Content: Weeds with running rootstalks (rhizomes) are difficult to control. We explain why. Then we give a simple, no-cost way to control rhizome weeds. We use Congo grass (Imperata cylindrica) as an example. It is one of the world’s ten worst weeds. Cut Congo grass to form a mulch. Plant a food crop of viny legumes to smother the grass. Finally, we suggest how black beans smother weeds in growing maize.
The reason is that instead of having roots that just grow straight down into the ground, these weeds have one main root that grows along in the ground parallel to the surface. There are joints or nodes in these roots that are quite close together. A new plant can grow up above the ground from every one of those joints. Roots like this are called running rootstalks.
If you break off a piece of that rootstalk, a new plant will start to grow from that piece, and a new running rootstalk will also begin growing from that small piece! So when you hoe or cultivate weeds with roots like this, they just grow more and more as pieces of the roots get cut or broken off and are spread around in the soil.
Of course there are expensive chemical weed killers (herbicides) that some people use to get rid of weeds like this. Another way is to keep hoeing these roots out up on top of the ground where the hot sun will dry them out and kill them. The problem with this method is that it takes a lot of hard work, and you never do get all of the roots out of the ground before they start growing again.
A very good method of dealing with this problem, however, is to smother the weeds! The idea is that during the season when they would be growing well, you cover them completely so they can’t get any sunlight at all. Without the sunlight, they just die, and their roots die too. But how can you smother a growing crop of a really bad weed grass like Congo grass, for instance? It is one of the ten worst weeds in the world! It grows from a running rootstock.
Well, in northwest Thailand, they’re killing Congo grass by smothering it with other plants, actually with thick, viny legume plants.
Perhaps you might want to try this method yourself. If you do, Klaus Prinz of the McKean Rehabilitation Center near Chiang Mai says that, during the rainy season, when the grass has grown to between 1/2 a metre and one metre (1-1/2 and 3 feet) high, you should cut it off close to the ground. Leave it lying as a thick mulch, evenly spread all over the surface. As soon as it’s been cut, plant the seeds of a viny legume right down in the mulch. The seeds could be 30 centimetres (one foot) apart in rows 1/2 a metre (1-1/2 feet) apart. Klaus suggests that you select a viny legume that will produce a crop of peas or beans that you can harvest and use for food, such as cowpeas, ricebeans, or lablab.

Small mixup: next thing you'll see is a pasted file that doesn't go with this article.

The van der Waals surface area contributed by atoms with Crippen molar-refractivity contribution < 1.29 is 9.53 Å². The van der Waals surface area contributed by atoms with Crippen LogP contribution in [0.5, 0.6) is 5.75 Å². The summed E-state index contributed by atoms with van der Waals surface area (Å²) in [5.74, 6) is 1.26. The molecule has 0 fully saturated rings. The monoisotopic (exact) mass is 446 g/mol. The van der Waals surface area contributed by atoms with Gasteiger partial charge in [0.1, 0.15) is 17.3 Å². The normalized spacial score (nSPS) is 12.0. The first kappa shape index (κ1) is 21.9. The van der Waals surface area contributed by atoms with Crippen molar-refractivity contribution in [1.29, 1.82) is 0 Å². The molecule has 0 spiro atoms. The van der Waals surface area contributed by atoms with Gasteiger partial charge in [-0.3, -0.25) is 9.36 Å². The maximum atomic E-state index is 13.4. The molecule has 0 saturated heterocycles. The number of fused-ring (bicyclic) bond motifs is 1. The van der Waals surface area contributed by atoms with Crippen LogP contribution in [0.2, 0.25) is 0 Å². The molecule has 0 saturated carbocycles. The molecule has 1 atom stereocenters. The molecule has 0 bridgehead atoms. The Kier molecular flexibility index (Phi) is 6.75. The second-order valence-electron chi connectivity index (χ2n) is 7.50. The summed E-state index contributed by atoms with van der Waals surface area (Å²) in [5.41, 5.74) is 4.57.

The legumes will grow quickly and will start climbing all over the grass mulch. Of course, some grass will also grow up through the grass mulch from those running rootstalks that are still living down in the ground. Here’s what Klaus says you can do about that. He says to get a straight stick, bamboo would do, about two metres (six feet) long. Then, step by step, go over the plot or field pressing the stalks and leaves of growing grass down on top of the mulch. This will give your legumes a chance to grow over the grass you’ve pushed down. Before long, your crop will be growing very fast because all that mulch that it’s growing in will hold every bit of rain that falls into it. Also, the legumes will be adding valuable nitrogen to the soil.
Now see what you have: a layer of mulch made up of the grass you cut, together with some grass that grew up afterwards. And it’s totally covered with a viny legume food crop. No more grass can possibly grow from those rootstalks down in the ground because the dense cover on top doesn’t let any light in. Now, because no grass is growing from the roots, they’ll start to die down there in the ground. And while this is going on, when your viny legume crop matures, you can pick the pods off the vines. You will have been making good use of the land while controlling the grass.
So that the grass does not have a chance to get started again, leave the mulch and mature legume vines in place throughout the dry season until it’s time to prepare the land for next season’s crops. By that time, there won’t be any living grass roots down in the soil and you will have successfully killed off your enemy, the grass with the running rootstalks.
Before I finish, just one more hint about smothering weeds that have running rootstalks. Klaus Prinz says that he has successfully grown black beans with a crop of maize. He says that these beans make a tight cover over the ground. Because they’re legumes, they add nitrogen to the soil and smother weeds that are hard to control. If you try this, don’t plant the beans at the same time you plant your maize. Wait until after the first weeding of the maize.
Information and some principles relating to this item are in other DCFRN items. You might wish to present some or all of this material with this item. They are:
Weeds – Package 5, Item 1/A
Mulching crops grown on ridges – Package 7, Item 1/D
Nitrogen fertilizer that doesn’t cost any money – Package 5, Item 4
Intercropping – Package 3, Item 6